Why do the devotees pierce themselves with Murugan’s vel? The piercing of the body with Murugan’s lance demonstrates that the devotee is worthy in the eyes of God. It also displays Murugan’s power over his devotees (Collins 102). “Devotees who are pierced with the lance/vel of Murugan thus symbolically represent their victory over the demonic part of the self. However, this symbolic act may have different meanings for particular individuals” (Collins 131). It is in honor of Murugan’s famous weapon, his lance, that influences these devotees to allow their skin to be penetrated with hooks and skewers. Whether pierced through their cheeks, tongue, forehead, or back, the different piercings are said to have different meanings. For example, piercing of the tongue symbolizes control over sexual desires. The tongue is believed to be a phallic symbol, related to one’s sexuality and desires. “The fact that it is a red pointed organ, with dangerous potentialities, capable of self movement, usually discreetly concealed but capable of protrusion (as in the defiant and forbidden exhibitionism of children), which can emit a fluid (saliva) that is a common symbol for semen” (Collins 145). Elizabeth Fuller Collins writes that for some devotees, piercing of the tongue with a vel may symbolize that the devotee has been able to control, deny, or destroy unacceptable sexual desires (Collins 145). The main symbolism associated with the act of piercing the body in Thaipusam is the subduing of inner demons (Collins 176).

While piercing is one extreme form of vow fulfillment, there are vow fulfillments in the Thaipusam festival that are said to be less spectacular. For example, many parents bring their babies to the festival to have their heads shaved. These parents, and many other Hindus, believe that hair is a form of pollution and a symbol of sin. Thus they believe that shaving the head will help to purify the individual. When a child’s life is threatened by illness, or the birth of another child is desired, some parents make the pilgrimage to the shrine carrying their child in a sling that is suspended from sugarcane stalks, supported by their shoulders. If a woman or girl is making a milk offering, she will usually carry it in a brass pot upon her head. Some women make a vow to prepare cooked sweet rice or curry to feed the worshippers. Piercing of the women is not as extreme as the piercing of the men, but some women are pierced in areas such as the skin of their forehead or their tongues (Collins 82-83).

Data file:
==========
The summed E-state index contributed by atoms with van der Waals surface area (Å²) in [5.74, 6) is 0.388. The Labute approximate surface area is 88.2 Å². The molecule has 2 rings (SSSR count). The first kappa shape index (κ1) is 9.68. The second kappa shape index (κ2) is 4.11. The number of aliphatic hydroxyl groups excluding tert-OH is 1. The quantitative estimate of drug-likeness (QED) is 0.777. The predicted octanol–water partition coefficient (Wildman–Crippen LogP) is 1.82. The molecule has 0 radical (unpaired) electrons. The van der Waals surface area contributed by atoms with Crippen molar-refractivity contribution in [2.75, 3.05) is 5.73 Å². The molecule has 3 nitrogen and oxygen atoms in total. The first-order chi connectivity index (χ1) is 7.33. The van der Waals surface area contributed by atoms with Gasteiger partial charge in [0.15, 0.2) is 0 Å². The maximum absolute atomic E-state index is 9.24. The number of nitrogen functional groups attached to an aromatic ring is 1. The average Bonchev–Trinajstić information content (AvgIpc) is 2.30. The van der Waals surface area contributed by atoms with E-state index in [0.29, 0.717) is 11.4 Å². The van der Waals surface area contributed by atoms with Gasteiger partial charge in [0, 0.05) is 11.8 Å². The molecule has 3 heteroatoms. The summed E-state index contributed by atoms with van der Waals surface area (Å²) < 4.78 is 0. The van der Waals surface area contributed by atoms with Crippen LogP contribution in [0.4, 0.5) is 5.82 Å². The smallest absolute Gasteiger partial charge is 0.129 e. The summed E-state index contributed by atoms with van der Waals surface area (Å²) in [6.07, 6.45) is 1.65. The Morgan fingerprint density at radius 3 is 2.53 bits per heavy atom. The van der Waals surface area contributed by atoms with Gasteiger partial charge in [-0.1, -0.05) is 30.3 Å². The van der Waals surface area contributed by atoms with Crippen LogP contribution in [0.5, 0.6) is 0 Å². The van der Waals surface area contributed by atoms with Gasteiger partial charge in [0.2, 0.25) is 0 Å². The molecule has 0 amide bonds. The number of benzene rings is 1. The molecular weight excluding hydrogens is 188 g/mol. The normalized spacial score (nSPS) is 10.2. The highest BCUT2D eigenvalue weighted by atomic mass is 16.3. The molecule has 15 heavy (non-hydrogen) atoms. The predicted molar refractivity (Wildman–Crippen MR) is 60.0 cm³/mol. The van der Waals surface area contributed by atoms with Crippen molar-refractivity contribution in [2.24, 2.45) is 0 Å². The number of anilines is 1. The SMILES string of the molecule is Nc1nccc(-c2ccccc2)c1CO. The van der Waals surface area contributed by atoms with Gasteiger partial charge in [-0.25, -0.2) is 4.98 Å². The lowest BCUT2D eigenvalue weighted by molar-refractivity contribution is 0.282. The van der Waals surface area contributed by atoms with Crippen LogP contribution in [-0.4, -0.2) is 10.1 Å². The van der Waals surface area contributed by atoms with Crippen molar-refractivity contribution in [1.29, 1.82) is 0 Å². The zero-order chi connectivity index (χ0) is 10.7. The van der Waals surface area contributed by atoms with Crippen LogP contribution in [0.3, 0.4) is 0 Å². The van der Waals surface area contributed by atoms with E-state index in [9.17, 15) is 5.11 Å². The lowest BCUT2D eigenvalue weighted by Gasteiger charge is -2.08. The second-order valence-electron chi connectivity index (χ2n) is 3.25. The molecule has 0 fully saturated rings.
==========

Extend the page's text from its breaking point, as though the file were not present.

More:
Once pierced, the devotees begin their trek to the temple, which is said to be the highlight of the event. It is a long trek that requires endurance; however, due to the trance that the devotees are under, the journey does not seem to tire them nor pain them. The journey’s length can be measured in different ways. Kasim provides us with the knowledge that the journey to the Batu Caves is two hundred and seventy-two steps long (Kasim 446). Once the pilgrimage has been completed, offerings are made to Murugan and his devotees worship him in the sacred temple.

Once the journey is finished, the devotees come out of their trance. Some do not remember their pilgrimage, while others remember only glimpses of the activities. How well they have performed their worship is important to the devotees. Whether they remember their adventure or not, the devotees are pleased with themselves that they have done what they believe to be the proper worship for a supreme deity.



References and Further Recommended Reading

Collins, Elizabeth Fuller (1997) Pierced By Murugan’s Lance: Ritual, Power, and Moral Redemption among Malaysian Hindus. DeKalb: Northern Illinois Press

Handelman, Don (1987) “Myths of Murugan: Asymmetry and Hierarchy in a South Indian Puranic Cosmology.” In History of Religions . Vol.27, No.2 pp 133-170. The University of Chicago Press.

Kasim, Azilah (2011) “Balancing Tourism and Religious Experience: Understanding Devotees’ Perspectives on Thaipusam in Batu Caves, Selangor, Malaysia.” In Journal of Hospitality Marketing and Management. Vol. 20, No. 3-4. Taylor &    Francis Group

Kent, Alexandra (2004) “Transcendence and Tolerance: Cultural Diversity in the   Tamil Celebration of Taipucam in Penang, Malaysia”. In International Journal of Hindu Studies Vol.8, No.1/3 pp 81-105. Springer

Singhan, E.V. (1976) Thaipusam. E.V.S. Enterprises


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Article written by: Shannon Jarvie (March 2013) who is solely responsible for its content.